“Top Gear”’s resident wit takes a curious look back at the last century in this marvelous three-disc set. The guy’s trademark giddy glee at all things techie, combined with his childlike fascination at how the world all seems to mesh together, drives this six-part look at our shrinking globe, space travel, jet packs, the traffic light, robots, energy and so much more. Absolutely outstanding in every way; our highest recommendation.
LEVERAGE: SEASON 4
2012; $29.98-$39.98; UR
Man! We can’t believe this thing has already banked four seasons! It seems like only yesterday we marveled at Timothy Hutton’s “Nate Ford,” leader of a team of disjointed, moody and thoroughly entertaining con artists bent on righting wrongs that mainstream society can’t — or won’t — touch. Each week is like a clever takeoff on “The Sting” starring Gina Bellman, hunky Christian Kane, Beth Riesgraf and Aldis Hodge. Good TV.
2012; $22.98; UR
Luc “The Fifth Element” Besson returns to action/sci-fi with Guy Pearce as a betrayed CIA agent, sentenced to 30 years aboard an orbiting space-prison. His only hope: to rescue stunning Maggie Grace (“Taken”) from a gang of ruthless prisoners who have taken over the prison, a la “Escape From New York.” Just lay back and enjoy.
LONE WOLF MCQUADE
1983; $14.98-$19.98; PG
First Blu-ray release of arguably Chuck Norris’ best movie, the thrilling Western/actioner that gave Norris his Texas Ranger persona and established his box-office bankability for a generation. He takes on none other than David Carradine, “Kung Fu”’s Kwai Chang Caine, mastermind of an arms smuggling empire that supports terrorists around the globe. Simply a must-own with R.G. Armstrong, Robert Beltran, Barbara Carrera, Sharon Farrell, L.Q. Jones, Leon Isaac Kennedy and William Sanderson.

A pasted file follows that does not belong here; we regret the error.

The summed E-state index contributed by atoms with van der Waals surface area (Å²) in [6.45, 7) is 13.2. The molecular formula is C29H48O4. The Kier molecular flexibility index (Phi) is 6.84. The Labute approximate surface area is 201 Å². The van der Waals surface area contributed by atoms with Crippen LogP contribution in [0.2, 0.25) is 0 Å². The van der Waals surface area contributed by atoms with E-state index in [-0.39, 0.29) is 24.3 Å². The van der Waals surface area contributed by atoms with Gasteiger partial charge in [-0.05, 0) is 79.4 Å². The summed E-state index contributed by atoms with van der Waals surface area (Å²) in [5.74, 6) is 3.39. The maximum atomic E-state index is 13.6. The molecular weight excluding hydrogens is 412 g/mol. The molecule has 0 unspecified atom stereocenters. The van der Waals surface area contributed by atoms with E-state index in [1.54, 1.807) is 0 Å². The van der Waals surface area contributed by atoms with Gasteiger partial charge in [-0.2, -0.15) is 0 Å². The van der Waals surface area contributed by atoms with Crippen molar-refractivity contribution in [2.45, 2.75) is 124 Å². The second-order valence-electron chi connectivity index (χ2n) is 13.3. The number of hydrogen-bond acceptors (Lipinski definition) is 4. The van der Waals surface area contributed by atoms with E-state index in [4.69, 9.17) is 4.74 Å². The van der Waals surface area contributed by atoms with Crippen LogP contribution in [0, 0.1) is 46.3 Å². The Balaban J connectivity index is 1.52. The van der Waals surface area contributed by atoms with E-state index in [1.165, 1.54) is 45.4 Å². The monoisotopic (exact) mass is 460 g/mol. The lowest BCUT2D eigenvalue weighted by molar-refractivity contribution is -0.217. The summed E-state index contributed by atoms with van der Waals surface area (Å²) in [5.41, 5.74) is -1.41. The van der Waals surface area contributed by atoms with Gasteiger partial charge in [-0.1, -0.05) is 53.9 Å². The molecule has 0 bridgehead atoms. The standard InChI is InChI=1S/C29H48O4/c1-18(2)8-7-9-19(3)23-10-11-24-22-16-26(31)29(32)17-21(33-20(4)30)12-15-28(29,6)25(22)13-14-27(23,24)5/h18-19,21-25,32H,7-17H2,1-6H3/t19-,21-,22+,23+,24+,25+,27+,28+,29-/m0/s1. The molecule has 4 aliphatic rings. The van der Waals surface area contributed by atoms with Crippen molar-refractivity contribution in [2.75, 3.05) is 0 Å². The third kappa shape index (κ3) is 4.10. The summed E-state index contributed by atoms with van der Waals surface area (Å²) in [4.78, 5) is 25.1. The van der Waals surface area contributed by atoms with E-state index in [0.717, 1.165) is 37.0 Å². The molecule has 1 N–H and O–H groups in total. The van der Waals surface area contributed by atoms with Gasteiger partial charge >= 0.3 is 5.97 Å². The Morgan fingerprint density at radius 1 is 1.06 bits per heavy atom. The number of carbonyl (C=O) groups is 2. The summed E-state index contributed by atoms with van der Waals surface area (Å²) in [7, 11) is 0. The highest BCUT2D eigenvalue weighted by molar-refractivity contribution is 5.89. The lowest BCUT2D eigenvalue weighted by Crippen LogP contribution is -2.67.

SALMON FISHING IN THE YEMEN
2012; $23.98; PG-13
Ewan McGregor, Emily Blunt, Kristin Scott Thomas and Amr Waked (“Syriana”) star in the most unexpected movie hit of the year. What’s it about? Damned if we could explain it, but it somehow involves love, heroism, politics and fishing, combined flawlessly by writer Simon Beaufoy (“Slumdog Millionaire”) and director Lasse Hallstrom (“Chocolat”). If you missed this at the theater, don’t miss it now.
THE GREAT GATSBY
2000; $14.98-$19.98; UR
Our only complaint with this cable TV version of F. Scott Fitzgerald’s tale of the dark side of The American Dream is that it’s too short. One-hundred minutes seems too little time to spend among a cast that includes Mira Sorvino, Paul Rudd and Toby Stephens, though we have to admit we enjoyed it at least as much as the better-known, 144-minute Robert Redford/Mia Farrow version from 1974.
THE INBETWEENERS: THE COMPLETE SERIES
2008; $29.98-$39.98; UR
A quartet of hormone-addled teens try to survive in drab suburbia — and hopefully land some girlfriends — always crashing in the most embarrassing manner possible in this brilliant British TV series. Internally they see themselves as sophisticated, sexy, desirable and exceedingly brilliant, while the outside world finds only geeky, smelly, awkward idiots. Just like your life. Entertaining as hell, and we didn’t even mention ravishing blonde Emily Atack. Yow!
A More Complete Listing and Free Vids at videotapeworm.com.